While the state’s updated anti-Airbnb bill has now been in effect for three months, the city has issued fines on just 139 illegal listings, out of the nearly 24,000 that reportedly need to be investigated. The recently enacted legislation builds on the state’s 2010 law that makes it illegal to rent out an apartment for less than 30 days without the owner present. The new law goes further by making it illegal to advertise these short-term rentals through websites like Airbnb. As Crain’s explains, based on the number of listings on the company’s website, it would take the Mayor’s Office of Special Enforcement nearly 43 years to investigate all of them.
Data released from Airbnb showed 23,689 potential illegal listings as of April, although a number of these could be for stays in single-family homes or other units that are exempt from fines. And this week, the first hosts to be fined for illegal listings under the new law paid the city $1,000 each, as reported by the Daily News. One woman, Yelena Yelagina was fined for renting out her Trump Tower apartment while President Trump resided there between his election and inauguration. The $300- $450-per-night rental never explicitly stated the address, but was described as “the most secure and unique building” and asked renters to be “politically neutral.”
The second woman fined rented out her Lower East Side city-subsidized affordable apartment on East Sixth Street, a building designated for low-income families. The host earned $446 each night for the unit. The city’s regulatory agreement with the affordable housing building prevents it from being used for anything but permanent housing. However, the host’s two-bath unit with a private deck was frequently rented, as her Airbnb page had more than 90 reviews. The fine was paid and the listing is no longer available.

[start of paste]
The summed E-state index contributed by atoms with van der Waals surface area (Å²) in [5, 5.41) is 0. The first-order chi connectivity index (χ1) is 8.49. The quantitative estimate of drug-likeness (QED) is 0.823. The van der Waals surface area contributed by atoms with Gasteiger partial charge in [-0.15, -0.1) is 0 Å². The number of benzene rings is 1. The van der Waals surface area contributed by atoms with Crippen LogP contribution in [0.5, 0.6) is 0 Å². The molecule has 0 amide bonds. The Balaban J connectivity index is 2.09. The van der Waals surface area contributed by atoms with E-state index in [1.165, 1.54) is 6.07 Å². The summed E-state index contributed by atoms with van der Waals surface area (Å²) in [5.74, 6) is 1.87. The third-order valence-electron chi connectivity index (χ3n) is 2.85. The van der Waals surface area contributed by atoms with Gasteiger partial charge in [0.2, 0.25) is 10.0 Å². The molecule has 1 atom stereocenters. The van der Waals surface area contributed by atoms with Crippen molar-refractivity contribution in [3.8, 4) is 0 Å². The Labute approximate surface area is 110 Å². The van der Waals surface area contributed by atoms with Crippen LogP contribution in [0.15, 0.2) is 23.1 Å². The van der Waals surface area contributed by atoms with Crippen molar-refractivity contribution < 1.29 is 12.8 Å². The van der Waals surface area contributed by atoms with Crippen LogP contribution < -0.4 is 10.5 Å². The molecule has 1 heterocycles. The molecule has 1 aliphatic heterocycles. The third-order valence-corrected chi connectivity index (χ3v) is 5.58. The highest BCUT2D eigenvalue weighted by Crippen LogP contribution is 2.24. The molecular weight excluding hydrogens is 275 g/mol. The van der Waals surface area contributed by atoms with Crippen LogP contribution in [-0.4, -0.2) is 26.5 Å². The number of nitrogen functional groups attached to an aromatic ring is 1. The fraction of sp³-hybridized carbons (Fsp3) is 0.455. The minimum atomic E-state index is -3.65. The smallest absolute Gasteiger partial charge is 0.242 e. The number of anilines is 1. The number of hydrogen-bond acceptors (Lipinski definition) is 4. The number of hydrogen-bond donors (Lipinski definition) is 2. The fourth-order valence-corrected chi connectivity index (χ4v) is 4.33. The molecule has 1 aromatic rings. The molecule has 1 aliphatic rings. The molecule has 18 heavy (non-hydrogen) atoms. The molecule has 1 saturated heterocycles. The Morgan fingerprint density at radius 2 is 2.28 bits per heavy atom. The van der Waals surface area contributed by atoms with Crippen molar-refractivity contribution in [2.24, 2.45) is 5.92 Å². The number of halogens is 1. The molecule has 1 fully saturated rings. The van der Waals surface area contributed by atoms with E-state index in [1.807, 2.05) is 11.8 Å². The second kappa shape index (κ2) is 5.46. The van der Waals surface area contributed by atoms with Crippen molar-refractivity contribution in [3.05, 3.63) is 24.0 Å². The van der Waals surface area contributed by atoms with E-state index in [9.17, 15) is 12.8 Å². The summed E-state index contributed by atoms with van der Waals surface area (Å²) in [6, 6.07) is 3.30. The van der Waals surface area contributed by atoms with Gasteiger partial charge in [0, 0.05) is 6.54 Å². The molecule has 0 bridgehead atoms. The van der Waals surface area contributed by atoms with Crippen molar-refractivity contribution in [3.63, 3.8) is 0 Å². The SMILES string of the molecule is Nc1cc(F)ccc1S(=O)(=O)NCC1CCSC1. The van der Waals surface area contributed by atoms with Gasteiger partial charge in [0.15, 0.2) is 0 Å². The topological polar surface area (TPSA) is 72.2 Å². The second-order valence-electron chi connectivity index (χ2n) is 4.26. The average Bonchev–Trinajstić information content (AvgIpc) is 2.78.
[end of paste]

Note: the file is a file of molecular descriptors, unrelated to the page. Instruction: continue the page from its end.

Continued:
Instead of attempting to investigate every single illegal listing, city officials plan to focus on owners of multi-unit buildings who basically start running an illegal hotel by listing short term rentals in multiple apartments. By issuing fines to enough hosts, inspectors hope to dissuade others from illegally listing their pads. Through this approach, hosts who advertise just one listing have a much better chance of getting away with it, and according to Airbnb, 96 percent of hosts fall into this category.
Despite protests from Airbnb over the new law, who says it unfairly piles together tenants who occasionally rent out their homes with illegal hotel operators, the city plans on strengthening their crackdown. As 6sqft recently covered, the mayor’s executive budget includes an extra $2.9 million in spending over the next two fiscal years to aid the efforts of Airbnb inspectors. The city will add 16 staffers to the 32-member team to help efforts in finding landlords who break state law.
In response, Airbnb said in a statement, “The decision to regulate home sharing by type of building is flawed and unfairly targets working New Yorkers. Alternatively, we support a common sense solution that cracks down on bad actors and guarantees safe environments for guests and hosts.”
- De Blasio’s new budget boosts funding for anti-Airbnb enforcement
- The hotel industry prepares a national fight against Airbnb
- Airbnb listing at Trump Tower raises questions about security